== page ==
Good gravy, I’ve been a bit catatonic these past few weeks, hence the lack of posts. It all started with my reading choices: two John Green novels, in which (spoiler alert) he likes killing off characters, giving them cancer and contemplating death the way sensitive, hormonal teenagers do, which is to say deeply. And I just started Infinite Jest, by rockstar writer David Foster Wallace, who’s prolific enough for me to want to throw myself off a mountain. Do you even know the word count on a 1,000 page book? I’m no math expert, but: 1000 x 250 = a trillion.
I’ll begin with Green, since Infinite Jest will take me a year and six months to finish.
Now don’t get me wrong, I love Green. I was moved by The Fault in Our Stars, but I don’t enjoy going back to high school every day, listening to the Cure and the Smiths, contemplating the meaning of our existence when Bob Dylan had the mature adult response: The answer my friend, is blowing in the wind. Now go get a job, hippie.
Green had me so depressed, I wrote this in line at the post office while waiting to mail off my tax returns:
The problem with becoming a writer is that you never really feel like one. You question the worthiness to add more words in an over-written society, and if your desires are free of egocentricity and fears of obscurity or oblivion. Even so, how long will that mark last and what is it worth when there’s no real romantic gestures in the soil of reality.
Then I shoved the certified letters at the postal worker and told her to, “Take it all, dammit! What’s the goddamn point to any of it?”
She gave me $2.43 in change and said, “Next.”
“Sorry,” I said. “I just finished The Fault in Our Stars and Looking for Alaska. And I guess I fear oblivion.”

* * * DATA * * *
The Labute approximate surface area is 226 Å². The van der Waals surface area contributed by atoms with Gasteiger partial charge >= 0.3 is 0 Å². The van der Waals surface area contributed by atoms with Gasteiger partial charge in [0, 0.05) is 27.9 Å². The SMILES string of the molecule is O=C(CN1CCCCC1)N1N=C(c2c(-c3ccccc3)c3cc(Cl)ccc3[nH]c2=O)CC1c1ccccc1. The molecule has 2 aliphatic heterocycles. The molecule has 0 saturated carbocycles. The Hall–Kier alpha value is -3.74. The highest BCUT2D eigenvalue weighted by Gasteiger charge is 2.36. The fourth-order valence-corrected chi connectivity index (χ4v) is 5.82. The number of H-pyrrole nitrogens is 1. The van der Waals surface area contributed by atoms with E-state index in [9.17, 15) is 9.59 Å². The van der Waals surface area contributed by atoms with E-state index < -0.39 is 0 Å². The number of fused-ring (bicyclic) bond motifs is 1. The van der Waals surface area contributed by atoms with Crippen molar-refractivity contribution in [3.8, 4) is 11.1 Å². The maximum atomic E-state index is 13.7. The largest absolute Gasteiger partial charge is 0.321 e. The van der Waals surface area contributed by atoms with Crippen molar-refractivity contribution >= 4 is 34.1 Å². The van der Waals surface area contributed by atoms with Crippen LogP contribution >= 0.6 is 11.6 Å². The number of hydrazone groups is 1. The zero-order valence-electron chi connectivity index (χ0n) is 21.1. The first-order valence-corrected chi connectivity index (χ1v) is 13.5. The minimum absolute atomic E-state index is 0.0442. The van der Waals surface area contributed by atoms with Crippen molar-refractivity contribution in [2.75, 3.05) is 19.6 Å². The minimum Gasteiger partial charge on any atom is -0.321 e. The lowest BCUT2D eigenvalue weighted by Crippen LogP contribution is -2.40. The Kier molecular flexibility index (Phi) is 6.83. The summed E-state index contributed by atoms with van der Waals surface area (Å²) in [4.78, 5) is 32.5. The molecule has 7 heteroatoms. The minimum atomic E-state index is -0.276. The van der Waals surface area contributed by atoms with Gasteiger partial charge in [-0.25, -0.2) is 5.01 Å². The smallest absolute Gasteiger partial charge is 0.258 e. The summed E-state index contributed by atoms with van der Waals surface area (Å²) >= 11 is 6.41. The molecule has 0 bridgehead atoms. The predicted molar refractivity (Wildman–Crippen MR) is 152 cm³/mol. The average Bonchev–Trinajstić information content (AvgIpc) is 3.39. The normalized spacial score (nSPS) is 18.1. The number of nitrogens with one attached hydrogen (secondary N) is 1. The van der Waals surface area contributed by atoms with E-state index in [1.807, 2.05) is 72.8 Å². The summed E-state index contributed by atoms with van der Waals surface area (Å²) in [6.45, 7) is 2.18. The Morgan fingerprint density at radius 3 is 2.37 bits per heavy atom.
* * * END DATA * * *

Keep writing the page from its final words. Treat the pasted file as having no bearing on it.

“Tax season always brings out the crazies,” she said to her fellow employee. (For this purpose, she has orange hair, blue eyeliner, and dangles a cigarette from her lip-liner mouth, even though our time period will no longer tolerate smoking.)
She was lucky I wasn’t contemplating Wallace, a man as brilliant and thoughtful as he was diseased. I could have launched into his examination of irony in retaliation to sentimentality, both damnable in the serious world of writing; and how we live in a time and culture where we see these extremes beaten into the fabric of life until they are no longer funny or meaningful. Satire is on a laugh track and sentimentality is the syrupy, disingenuous goo that provokes more cynicism. It is the saturated treadmill of pop culture. You know, light reading!
If you want more light reading, Salon had a great piece:
That is some seriously depressing crapola.
To maintain a sense of balance, I will read one chapter of Let’s Pretend This Never Happened for every 10 pages of Infinite Jest, while appreciating the irony of his bemoaning our society laughing ourselves into a bland pool of irrelevance.
Yes, I am a deviant. But I have to wash myself of this literary stink.
Here are some pie charts to get me back to happy:
Has anyone read a book that left them in a funk for weeks?